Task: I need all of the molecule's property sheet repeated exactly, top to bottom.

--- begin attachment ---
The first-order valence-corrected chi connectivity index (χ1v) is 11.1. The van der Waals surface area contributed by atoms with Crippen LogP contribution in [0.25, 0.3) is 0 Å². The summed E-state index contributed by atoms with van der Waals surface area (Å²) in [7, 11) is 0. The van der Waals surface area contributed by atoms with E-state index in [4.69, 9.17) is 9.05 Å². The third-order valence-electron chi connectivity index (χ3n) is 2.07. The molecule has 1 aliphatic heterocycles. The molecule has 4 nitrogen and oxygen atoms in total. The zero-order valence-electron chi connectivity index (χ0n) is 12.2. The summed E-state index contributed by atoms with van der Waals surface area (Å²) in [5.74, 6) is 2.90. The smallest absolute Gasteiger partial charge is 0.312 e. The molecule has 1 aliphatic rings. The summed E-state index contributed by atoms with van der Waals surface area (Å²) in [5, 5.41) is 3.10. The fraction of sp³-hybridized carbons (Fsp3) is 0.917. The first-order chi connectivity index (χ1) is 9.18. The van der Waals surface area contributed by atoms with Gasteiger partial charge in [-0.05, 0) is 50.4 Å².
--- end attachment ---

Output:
The first-order valence-corrected chi connectivity index (χ1v) is 11.1. The van der Waals surface area contributed by atoms with Crippen LogP contribution in [0.25, 0.3) is 0 Å². The summed E-state index contributed by atoms with van der Waals surface area (Å²) in [7, 11) is 0. The van der Waals surface area contributed by atoms with E-state index in [4.69, 9.17) is 9.05 Å². The third-order valence-electron chi connectivity index (χ3n) is 2.07. The molecule has 1 aliphatic heterocycles. The molecule has 4 nitrogen and oxygen atoms in total. The zero-order valence-electron chi connectivity index (χ0n) is 12.2. The summed E-state index contributed by atoms with van der Waals surface area (Å²) in [5.74, 6) is 2.90. The smallest absolute Gasteiger partial charge is 0.312 e. The molecule has 1 aliphatic rings. The summed E-state index contributed by atoms with van der Waals surface area (Å²) in [5, 5.41) is 3.10. The fraction of sp³-hybridized carbons (Fsp3) is 0.917. The first-order chi connectivity index (χ1) is 9.18. The van der Waals surface area contributed by atoms with Gasteiger partial charge in [-0.05, 0) is 50.4 Å².